After graduating high school, I entered a local university because I was afraid to move out of my parents' home. I became more and more depressed, unable to focus or concentrate, and even passed out from time to time. I knew I was going to crash at some point, but I didn't know how fast it would happen. Early in the first semester of my freshman year, I received a letter from an old friend from high school confronting me about having an eating disorder. She said that several people had wanted to contact my parents but were afraid I'd be upset with them.
After several years of carrying this "secret" alone, I broke down and told her I was struggling with food issues. My friend then told me that there was an eating disorder screening at my university and said she would go with me.
I was fortunate to meet a wonderful person at the screening, a woman who had struggled with an eating disorder herself. Years later, she still served as a mentor, giving me strength, hope and love. She took me to the counseling center where, quite frankly, I manipulated and lied to my therapist for several months. I was leading a double life, smiling in public and breaking down in private.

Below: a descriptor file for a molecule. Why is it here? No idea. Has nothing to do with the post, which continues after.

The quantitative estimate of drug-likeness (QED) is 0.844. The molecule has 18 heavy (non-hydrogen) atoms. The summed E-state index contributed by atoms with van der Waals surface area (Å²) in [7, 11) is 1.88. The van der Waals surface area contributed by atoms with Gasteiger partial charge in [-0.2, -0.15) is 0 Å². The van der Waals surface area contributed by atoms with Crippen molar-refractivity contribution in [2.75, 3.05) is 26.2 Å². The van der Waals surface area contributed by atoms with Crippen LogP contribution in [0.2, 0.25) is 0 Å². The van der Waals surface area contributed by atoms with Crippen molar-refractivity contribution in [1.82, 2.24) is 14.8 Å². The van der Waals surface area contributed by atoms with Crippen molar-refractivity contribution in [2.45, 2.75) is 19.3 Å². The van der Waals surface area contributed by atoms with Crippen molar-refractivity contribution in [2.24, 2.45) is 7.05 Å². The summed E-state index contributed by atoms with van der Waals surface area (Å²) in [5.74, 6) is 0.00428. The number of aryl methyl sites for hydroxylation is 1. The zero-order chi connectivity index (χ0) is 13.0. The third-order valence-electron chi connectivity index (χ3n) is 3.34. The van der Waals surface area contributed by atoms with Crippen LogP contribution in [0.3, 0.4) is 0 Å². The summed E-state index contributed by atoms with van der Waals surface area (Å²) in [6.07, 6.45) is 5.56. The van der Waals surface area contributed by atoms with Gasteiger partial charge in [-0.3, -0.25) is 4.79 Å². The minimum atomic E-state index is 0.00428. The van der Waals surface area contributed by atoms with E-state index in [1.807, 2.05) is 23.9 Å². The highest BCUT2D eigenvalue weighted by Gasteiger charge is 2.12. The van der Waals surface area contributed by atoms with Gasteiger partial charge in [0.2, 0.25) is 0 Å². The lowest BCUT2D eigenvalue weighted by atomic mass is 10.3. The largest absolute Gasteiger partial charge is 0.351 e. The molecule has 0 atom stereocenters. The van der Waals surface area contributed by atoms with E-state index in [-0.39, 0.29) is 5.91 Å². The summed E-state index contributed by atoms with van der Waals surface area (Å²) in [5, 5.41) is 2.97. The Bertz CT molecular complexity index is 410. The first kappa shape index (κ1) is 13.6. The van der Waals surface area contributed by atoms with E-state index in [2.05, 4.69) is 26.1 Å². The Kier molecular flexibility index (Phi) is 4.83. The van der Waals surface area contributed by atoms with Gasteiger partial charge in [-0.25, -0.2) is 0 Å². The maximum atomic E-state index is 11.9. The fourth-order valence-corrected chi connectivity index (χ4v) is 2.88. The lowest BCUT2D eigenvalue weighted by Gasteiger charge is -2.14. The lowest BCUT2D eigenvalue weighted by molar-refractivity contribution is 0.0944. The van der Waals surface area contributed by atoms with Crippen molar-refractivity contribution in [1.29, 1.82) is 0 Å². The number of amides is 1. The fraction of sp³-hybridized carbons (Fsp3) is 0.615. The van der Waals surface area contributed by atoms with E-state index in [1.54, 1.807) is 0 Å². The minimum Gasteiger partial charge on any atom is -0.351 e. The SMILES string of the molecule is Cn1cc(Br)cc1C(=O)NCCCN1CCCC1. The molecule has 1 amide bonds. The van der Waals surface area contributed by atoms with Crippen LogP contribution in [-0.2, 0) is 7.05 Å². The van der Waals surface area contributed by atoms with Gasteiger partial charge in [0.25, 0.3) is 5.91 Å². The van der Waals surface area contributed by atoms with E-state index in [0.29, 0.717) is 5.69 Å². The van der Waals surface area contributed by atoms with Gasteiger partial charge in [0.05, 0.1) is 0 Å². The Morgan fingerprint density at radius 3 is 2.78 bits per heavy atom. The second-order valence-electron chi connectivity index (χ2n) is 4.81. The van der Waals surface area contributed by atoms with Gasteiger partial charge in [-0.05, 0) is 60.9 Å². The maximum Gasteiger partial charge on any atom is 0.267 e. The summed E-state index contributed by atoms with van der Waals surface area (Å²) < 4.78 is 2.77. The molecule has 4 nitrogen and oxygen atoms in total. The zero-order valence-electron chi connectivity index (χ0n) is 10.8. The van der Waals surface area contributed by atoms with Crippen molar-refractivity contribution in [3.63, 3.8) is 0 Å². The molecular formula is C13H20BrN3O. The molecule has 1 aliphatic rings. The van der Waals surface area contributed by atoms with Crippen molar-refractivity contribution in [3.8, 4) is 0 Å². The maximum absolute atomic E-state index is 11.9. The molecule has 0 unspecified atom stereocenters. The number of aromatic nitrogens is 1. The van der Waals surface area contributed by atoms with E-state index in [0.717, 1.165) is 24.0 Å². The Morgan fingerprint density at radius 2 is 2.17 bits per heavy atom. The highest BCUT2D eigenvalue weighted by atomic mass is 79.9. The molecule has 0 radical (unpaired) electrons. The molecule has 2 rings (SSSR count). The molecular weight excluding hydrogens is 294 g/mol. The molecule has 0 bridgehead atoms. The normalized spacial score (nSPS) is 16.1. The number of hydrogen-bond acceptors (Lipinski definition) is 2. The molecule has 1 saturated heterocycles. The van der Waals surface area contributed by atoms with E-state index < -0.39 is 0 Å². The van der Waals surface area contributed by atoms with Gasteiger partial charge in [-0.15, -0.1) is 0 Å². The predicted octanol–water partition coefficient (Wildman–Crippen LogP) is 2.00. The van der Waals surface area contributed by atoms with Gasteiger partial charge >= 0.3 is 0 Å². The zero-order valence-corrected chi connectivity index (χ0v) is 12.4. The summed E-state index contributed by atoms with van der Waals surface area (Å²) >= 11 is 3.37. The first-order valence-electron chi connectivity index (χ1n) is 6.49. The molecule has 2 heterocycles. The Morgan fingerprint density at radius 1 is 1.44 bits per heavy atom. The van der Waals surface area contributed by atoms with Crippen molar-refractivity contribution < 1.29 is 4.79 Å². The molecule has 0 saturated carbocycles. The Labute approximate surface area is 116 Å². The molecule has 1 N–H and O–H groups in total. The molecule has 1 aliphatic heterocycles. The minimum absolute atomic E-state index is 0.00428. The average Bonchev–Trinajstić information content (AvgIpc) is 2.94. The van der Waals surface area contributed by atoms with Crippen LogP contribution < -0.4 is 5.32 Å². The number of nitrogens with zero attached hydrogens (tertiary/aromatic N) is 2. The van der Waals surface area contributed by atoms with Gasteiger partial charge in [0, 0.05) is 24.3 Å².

At this point, I knew I was very sick. My body was weak and I had difficulty concentrating, walking, and even speaking. My blood tests were abnormal, my finger nails were purple, and I was constantly in pain. As I was leaving my therapy session one day, I was literally unable to hold myself up and fell to the floor. My therapist and her supervisor said that I needed to tell my mother about my eating disorder immediately. If I didn't tell my parents, they said, I would be involuntarily committed to a hospital.
I felt betrayed and backed into a corner, but the scare tactic worked. Feeling exposed, ashamed and terrified, I told my mother that I had an eating disorder. After that, I immediately entered therapy with an eating disorder "specialist," which was quite possibly one of the worst experiences in my life. It quickly became apparent that my therapist was still active in her own eating disorder and that it was affecting her work. She complained of low blood sugar, walked out of group sessions to tend to personal problems, and encouraged us to have liposuction and use diet pills.
My physician was also monitoring me closely, and when my weekly weigh-in showed that I wasn't adhering to my contract to maintain a particular weight I admitted that I was using laxatives again. My lab work also showed several abnormalities and, in addition, I was severely dehydrated. The doctor informed me that we would have to discuss treatment options—including an inpatient facility—with my mother or else she would be forced to terminate my treatment.